native range

the area in which the animal is naturally found, the region in which it is endemic.

nocturnal

active during the night

oviparous

reproduction in which eggs are released by the female; development of offspring occurs outside the mother's body.

polygynandrous

the kind of polygamy in which a female pairs with several males, each of which also pairs with several different females.

seasonal breeding

breeding is confined to a particular season

sexual

reproduction that includes combining the genetic contribution of two individuals, a male and a female

solitary

lives alone

tactile

uses touch to communicate

temperate

that region of the Earth between 23.5 degrees North and 60 degrees North (between the Tropic of Cancer and the Arctic Circle) and between 23.5 degrees South and 60 degrees South (between the Tropic of Capricorn and the Antarctic Circle).

terrestrial

Living on the ground.

visual

uses sight to communicate

References

2013. "Haplotrema concavum Say, 1821" (On-line). Global Biodiversity Information Facility. Accessed December 05, 2013 at http://data.gbif.org/species/2295986/.

2003. "Haplotrema concavum" (On-line). Encyclopedia of Life. Accessed May 22, 2013 at http://eol.org/pages/455034/maps.

Illinois Department of Natural Resources. Illinois Snails and Slugs. 1. Springfield, IL: Illinois Department of Natural Resources. 2009. Accessed December 09, 2013 at http://www.dnr.state.il.us/publications/pdf/00000656.pdf.

2013. "Virginia land snails: Haplotrema concavum" (On-line). Carnegie Museum of Natural History. Accessed December 09, 2013 at http://www.carnegiemnh.org/science/default.aspx?id=21573.

Atkinson, J. 2013. "Michigan State University Snail Laboratory" (On-line). Accessed May 15, 2013 at https://www.msu.edu/~atkinso9/.

Atkinson, J. 1998. Food Manipulation and Transport by a Carnivorous Land Snail, Haplotrema concavum. Invertebrate Biology, 117/2: 109-113. Accessed August 21, 2013 at http://www.jstor.org/stable/3226962.

Atkinson, J., M. Balaban. 1997. Size-related change in feeding preference in the carnivorous land snail Haplotrema concavum (Pulmonata: Stylommatophora). Invertebrate Biology, 116/2: 82-85. Accessed August 21, 2013 at http://www.jstor.org/stable/3226972.

Baker, F. 1939. Fieldbook of Illinois land snails, Illinois Natural History Survey Manual 2. Urbana, Illinois: Illinois Natural History Survey.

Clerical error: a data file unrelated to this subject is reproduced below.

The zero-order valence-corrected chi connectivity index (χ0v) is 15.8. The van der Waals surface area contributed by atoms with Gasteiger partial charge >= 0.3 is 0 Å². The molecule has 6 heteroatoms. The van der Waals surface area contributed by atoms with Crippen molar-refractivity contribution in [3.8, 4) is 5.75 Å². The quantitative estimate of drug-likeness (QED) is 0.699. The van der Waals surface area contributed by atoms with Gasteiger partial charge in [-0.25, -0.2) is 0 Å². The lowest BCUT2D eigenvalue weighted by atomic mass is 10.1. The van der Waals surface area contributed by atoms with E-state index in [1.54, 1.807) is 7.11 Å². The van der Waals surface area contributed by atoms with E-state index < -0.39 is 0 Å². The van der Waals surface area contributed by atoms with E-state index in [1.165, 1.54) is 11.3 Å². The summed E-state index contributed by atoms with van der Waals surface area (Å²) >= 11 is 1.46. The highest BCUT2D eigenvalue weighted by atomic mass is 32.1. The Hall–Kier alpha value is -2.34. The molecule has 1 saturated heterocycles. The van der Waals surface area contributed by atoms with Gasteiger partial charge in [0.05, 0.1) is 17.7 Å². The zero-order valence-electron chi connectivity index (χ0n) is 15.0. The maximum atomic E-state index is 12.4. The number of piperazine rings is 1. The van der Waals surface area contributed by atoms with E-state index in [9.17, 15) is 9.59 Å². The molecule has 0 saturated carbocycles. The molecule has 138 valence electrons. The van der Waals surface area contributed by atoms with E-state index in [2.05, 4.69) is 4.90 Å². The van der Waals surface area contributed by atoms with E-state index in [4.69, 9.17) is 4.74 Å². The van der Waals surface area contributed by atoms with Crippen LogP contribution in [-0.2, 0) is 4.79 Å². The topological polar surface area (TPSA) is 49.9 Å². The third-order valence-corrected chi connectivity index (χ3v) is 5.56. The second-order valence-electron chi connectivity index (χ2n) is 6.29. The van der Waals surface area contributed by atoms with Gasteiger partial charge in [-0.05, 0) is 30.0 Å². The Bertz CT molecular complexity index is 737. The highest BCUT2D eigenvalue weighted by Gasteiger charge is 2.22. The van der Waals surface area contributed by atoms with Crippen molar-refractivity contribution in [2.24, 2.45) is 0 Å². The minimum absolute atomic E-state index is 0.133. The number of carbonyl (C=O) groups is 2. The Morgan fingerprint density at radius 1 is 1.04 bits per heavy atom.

Burch, J., Y. Jung. 1988. Land snails of the University of Michigan biological station area. Walkerana, 3/9: 1-177.

Burch, J., T. Pearce. 1990. Terrestrial gastropoda. Pp. 201-310 in D Dindal, ed. Soil Biology Guide. New York: John Wiley and Sons.

Hotopp, K. 2006. "Haplotrema concavum (Say, 1821)" (On-line). Pennsylvania land snails. Accessed June 14, 2013 at http://www.carnegiemnh.org/science/default.aspx?id=16827.

Hubricht, L. 1985. The distributions of the native land mollusks of the Eastern United States. Fieldiana, Zoology New Series, 24: 1-191. Accessed August 21, 2013 at http://www.archive.org/stream/distributionsofn24hubr/distributionsofn24hubr_djvu.txt.

IUCN, 2013. "The IUCN Red List of Threatened Species. Version 2013.2" (On-line). Accessed December 13, 2013 at http://www.iucnredlist.org/search.

MDNR wildlife diseases laboratory, 2013. "Brainworm (meningeal worm)" (On-line). Michigan Department of Natural Resources. Accessed May 23, 2013 at http://www.michigan.gov/dnr/0,4570,7-153-10370_12150_12220-26502--,00.html.

Nordsieck, R. 2011. "The eyes of snails" (On-line). The living world of mollusks. Accessed May 10, 2013 at http://www.molluscs.at/gastropoda/index.html?/gastropoda/morphology/eyes.html.

Painter, T. 2013. "Disc cannibal snail (Haplotrema concavum)" (On-line). Study of Northern Virginia Ecology. Accessed December 05, 2013 at http://www.fcps.edu/islandcreekes/ecology/disc_cannibal_snail.htm.

Pearce, T. 1989. Loping locomotion in terrestrial gastropods. Walkerana, 3/10: 229-237. Accessed August 21, 2013 at http://www.carnegiemnh.org/uploadedFiles/CMNH_Site/Mollusks/Downloads/Pearce1989.pdf.

Pearce, T. 1990. Spool and line technique tracing field movements of terrestrial snails. Walkerana, 4/12: 307-316. Accessed August 21, 2013 at http://www.carnegiemnh.org/uploadedFiles/CMNH_Site/Mollusks/Downloads/Pearce-1990-Spooling.pdf.

Pearce, T., A. Gaertner. 1996. Optimal foraging and mucus-trail following in the carnivorous land snail Haplotrema concavum (Gastropoda: Pulmonata). Malacological Review, 29: 85-99. Accessed August 21, 2013 at http://www.carnegiemnh.org/uploadedFiles/CMNH_Site/Mollusks/Downloads/Pearce-Gaertner-1996.pdf.

Pilsbry, H. 1946. Land mollusca of North America (North of Mexico), volume 2, part 1. Monographs of the Academy of Natural Sciences of Philadelphias, 3: 1-520.

Shearer, A., J. Atkinson. 2001. Comparative analysis of food-finding behavior of an herbivorous and carnivorous land snail. Invertebrate Biology, 120/3: 199-205. Accessed August 21, 2013 at http://www.jstor.org/stable/3227244.

Tompa, A. 1984. Land snails (Stylommatophora). Pp. 47-139 in A Tompa, N Verdonk, J van den Biggelaar, eds. The Mollusca, Vol. 7, reproduction. London: Academic Press, Inc.

Webb, G. 1943. The mating of the landsnail Haplotrema concavum (Say). American Midland Naturalist, 30/2: 341-345. Accessed August 21, 2013 at http://www.jstor.org/stable/2421286.